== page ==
The last and most fun part is accessorizing your space - Accent pillows, hurricane lanterns, throw blankets, stylish woven baskets (to store your blankets and pillows) decorative accessories…it’s these small items that elevate the space and give it the personality that make it comfortable and familiar.  Also, these things are are much lower in price relative to the larger foundational pieces. The lower price gives you the room to experiment and mix things up when you want to refresh your space.  Mix.  Match. Play with textures and coordinating color palettes.  Let your personality and style shine with these items.

 

As for the 6’ high concrete wall.  Plants are an absolute must.   Get plants of different heights,  different leaf shapes, different shades of green and in different planters, the wall will just fall away into the background.  This is your outdoor space.  It’s a luxury - especially in the times we are living where the only safe space is your home.   Getting outside is good for you.  Being around plants is calming.   There are many stories that I’ve read about folks who have sheltered in place and have converted the indoors into greenhouses.   Transform your concrete patio into a lush garden!

 

I follow the same recommendation that I made earlier.  Providing you with the WHAT instead of the WHERE may be more valuable.  In selecting planters. Bigger is better.   our plants need space to let their roots spread.  Small pots mean less soil. Less soil is more prone to dry out or require a lot more watering to stay healthy   Find a planter with thicker walls that help with regulating the soil temperature.  A thin walled planter would heat up quickly and your plants wouldn’t be very happy.

 

Finally, don’t forget about lighting. It makes all the difference. Bistro string lights hung across your space will make your space feel magical and allow you to extend the amount of time you can spend outside.

 

Every space starts exactly the way you have described. In an empty space, the focal point is just how you described. Once you begin to design and curate your space,  the focal point will shift.  You control where you want want the focal point to be. Your future space is limited to your creativity these tips should put you on the right track to create a stylish and cozy space that you will want to spend time in.

I am thinking about purchasing or building a fire pit. Your thoughts?

If you have the time and skills to build vs buy,  100% Build it!    We live in a disposable culture these days where we never realize the effort it takes to produce something.   When something breaks, you replace it. too many things end in the landfills because of this mentality.

 

By taking the time to understand the effort it takes to build something, you will have a much deeper appreciation of product development and manufacturing.   It also gives you the opportunity to build it with a friend, father, mother or your kid/s.  Just the effort of building it will give you an experience that will go far beyond the actual usage of your fire pit.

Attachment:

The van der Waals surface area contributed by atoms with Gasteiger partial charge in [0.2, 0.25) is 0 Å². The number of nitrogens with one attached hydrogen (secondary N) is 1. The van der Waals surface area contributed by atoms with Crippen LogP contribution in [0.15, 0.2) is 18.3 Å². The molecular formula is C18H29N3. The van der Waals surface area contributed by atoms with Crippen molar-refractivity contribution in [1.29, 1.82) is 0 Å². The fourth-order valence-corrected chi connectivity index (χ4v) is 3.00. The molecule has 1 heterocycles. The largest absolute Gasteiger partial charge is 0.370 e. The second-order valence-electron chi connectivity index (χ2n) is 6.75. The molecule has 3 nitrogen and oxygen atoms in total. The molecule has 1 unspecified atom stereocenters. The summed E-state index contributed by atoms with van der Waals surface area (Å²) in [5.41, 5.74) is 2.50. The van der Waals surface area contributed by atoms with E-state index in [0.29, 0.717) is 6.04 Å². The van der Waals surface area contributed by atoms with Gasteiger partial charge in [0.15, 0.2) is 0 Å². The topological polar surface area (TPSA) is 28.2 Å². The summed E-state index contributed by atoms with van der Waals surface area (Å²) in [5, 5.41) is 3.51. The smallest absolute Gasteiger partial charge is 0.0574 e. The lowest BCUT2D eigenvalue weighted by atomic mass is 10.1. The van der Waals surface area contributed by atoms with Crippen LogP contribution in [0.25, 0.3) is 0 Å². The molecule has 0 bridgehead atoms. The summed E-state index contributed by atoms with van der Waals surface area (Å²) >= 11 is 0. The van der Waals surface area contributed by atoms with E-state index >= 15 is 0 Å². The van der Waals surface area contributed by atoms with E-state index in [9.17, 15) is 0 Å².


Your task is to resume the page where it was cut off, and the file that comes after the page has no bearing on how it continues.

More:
It also seems like this could be a project that is bucket list worthy?

How should you clean outdoor wicker?

All weather wicker is relatively easy to clean.  Its worthwhile to make sure you get HDPE wicker vs PVC wicker which will peel, crack and degrade much faster.  I start by hosing it off to get the dust and pollen and then you can make s solution of 1 part dish detergent to 3 parts water and give it a good scrub. Finish it off by hosing it down and letting it dry.

How do you keep a wooden deck safe under a fire “ dish”?

A fire pit pad should solve the problem.  https://www.thefirepitstore.com/brands/Deck-Protect.html

 If you are using a fire pit with a propane or natural gas assembly,  the design of it has a heat shield and is sitting at least 12" above the deck.  you should be good.

Terry, I saw you recently launched rugs made of plastic bottles - so exciting - how does that work?

I am proud of the latest product we've launched and yes they are made with 100% recycled pet bottles.   Sustainability is core to what we are doing.   We are by no means a big company but we still must do our part and want to continue to bring this to the forefront of the conversation.  We call the collection the 1188 collection.  1188 represents the number of bottles we use in the 9x12 rug. 

How can people in the Midwest and New England try and extend their outdoor living seasons?

Extending your outdoor living season is about identifying the reasons that are keeping you from getting outside.


The insight that we gained from the research was that the “bookends” of enjoying the outdoors - getting the furniture set up / getting it broken down and protected when you are done enjoying it - was enough reason NOT to enjoy your time outside.  Its why we create the OuterShell.  It makes protecting and transport your cushions a breeze.   


Minimize the bookends of enjoying you outdoor set up.  Quickly get your outdoor space set up and broken down like we have done with our Outer sofa, you remove the friction of getting outside.  

 

You may have created an outdoor movie night this past summer when it was a warm 75 degree night.  The only difference about having another outdoor movie night in the Fall is that it might be 30 degrees cooler. It’s easier to throw on an extra layer on a brisk day than cooling off on an oppressively hot day.